|ZFIN ID: ZDB-PUB-980210-48|
A dominant form of inherited retinal degeneration caused by a non-photoreceptor cell-specific mutation
Li, L. and Dowling, J.E.
|Source:||Proceedings of the National Academy of Sciences of the United States of America 94: 11645-11650 (Journal)|
|Registered Authors:||Dowling, John E., Li, Lei|
|PubMed:||9326664 Full text @ Proc. Natl. Acad. Sci. USA|
Li, L. and Dowling, J.E. (1997) A dominant form of inherited retinal degeneration caused by a non-photoreceptor cell-specific mutation. Proceedings of the National Academy of Sciences of the United States of America. 94:11645-11650.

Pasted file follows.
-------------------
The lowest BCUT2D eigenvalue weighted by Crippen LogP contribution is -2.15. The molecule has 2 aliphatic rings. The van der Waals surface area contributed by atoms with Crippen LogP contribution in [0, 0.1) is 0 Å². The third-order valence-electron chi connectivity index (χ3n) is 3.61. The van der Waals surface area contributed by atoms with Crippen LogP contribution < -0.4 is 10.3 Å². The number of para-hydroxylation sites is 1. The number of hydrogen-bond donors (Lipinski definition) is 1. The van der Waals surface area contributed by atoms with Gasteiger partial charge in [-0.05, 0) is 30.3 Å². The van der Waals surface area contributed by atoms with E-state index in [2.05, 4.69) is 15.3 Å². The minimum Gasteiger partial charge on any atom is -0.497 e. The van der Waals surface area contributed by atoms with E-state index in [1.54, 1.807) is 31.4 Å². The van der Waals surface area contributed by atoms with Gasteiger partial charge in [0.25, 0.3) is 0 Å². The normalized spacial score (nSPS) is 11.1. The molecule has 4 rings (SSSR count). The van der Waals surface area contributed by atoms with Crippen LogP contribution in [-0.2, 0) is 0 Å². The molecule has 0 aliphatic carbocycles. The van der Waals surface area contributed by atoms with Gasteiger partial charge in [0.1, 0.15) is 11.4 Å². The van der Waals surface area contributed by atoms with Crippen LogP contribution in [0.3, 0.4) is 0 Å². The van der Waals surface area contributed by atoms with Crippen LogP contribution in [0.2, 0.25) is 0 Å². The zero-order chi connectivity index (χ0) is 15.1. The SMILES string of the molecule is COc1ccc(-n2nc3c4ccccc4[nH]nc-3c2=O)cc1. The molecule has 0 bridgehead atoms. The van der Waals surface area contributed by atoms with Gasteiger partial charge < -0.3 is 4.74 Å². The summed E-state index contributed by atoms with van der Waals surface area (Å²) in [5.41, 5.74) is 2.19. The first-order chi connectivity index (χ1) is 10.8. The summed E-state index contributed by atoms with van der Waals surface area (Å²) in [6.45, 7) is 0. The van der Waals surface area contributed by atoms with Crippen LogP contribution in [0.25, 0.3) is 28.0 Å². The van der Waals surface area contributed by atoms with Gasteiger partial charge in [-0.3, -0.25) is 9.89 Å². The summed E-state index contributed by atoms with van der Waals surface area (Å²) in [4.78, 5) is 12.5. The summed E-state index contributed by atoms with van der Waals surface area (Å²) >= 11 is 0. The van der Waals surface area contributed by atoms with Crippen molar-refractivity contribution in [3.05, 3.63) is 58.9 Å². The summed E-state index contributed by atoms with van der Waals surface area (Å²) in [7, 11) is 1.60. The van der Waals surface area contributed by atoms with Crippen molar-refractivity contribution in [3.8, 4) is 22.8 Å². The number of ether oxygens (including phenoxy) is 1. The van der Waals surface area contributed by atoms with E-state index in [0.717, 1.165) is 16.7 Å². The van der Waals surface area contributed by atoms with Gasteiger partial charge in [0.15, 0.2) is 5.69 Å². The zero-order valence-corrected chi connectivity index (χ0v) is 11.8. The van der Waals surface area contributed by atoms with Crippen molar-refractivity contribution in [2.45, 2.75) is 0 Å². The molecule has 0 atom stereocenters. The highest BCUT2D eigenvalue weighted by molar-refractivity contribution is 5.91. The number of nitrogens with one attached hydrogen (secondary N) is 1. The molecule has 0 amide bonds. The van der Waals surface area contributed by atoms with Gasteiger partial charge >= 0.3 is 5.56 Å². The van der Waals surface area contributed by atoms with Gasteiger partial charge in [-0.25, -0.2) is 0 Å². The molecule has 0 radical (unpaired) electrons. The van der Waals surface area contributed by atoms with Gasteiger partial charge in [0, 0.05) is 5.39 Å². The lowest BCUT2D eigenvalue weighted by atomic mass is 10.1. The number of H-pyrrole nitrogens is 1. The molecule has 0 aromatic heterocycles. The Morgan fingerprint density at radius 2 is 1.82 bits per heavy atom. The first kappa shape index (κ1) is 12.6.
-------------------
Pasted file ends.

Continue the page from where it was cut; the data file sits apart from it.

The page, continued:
ABSTRACTWe have isolated a dominant mutation, night blindness a (nba), that causes a slow retinal degeneration in zebrafish. Heterozygous nba fish have normal vision through 2-3 months of age but subsequently become night blind. By 9.5 months of age, visual sensitivity of affected fish may be decreased more than two log units, or 100-fold, as measured behaviorally. Electroretinographic (ERG) thresholds of mutant fish are also raised significantly, and the ERG b-wave shows a delayed implicit time. These defects are due primarily to a late-onset photoreceptor cell degeneration involving initially the rods but eventually the cones as well. Homozygous nba fish display an early-onset neuronal degeneration throughout the retina and elsewhere in the central nervous system. As a result, animals develop with small eyes and die by 4-5 days postfertilization (pf). These latter data indicate that the mutation affecting nba fish is not in a photoreceptor cell-specific gene.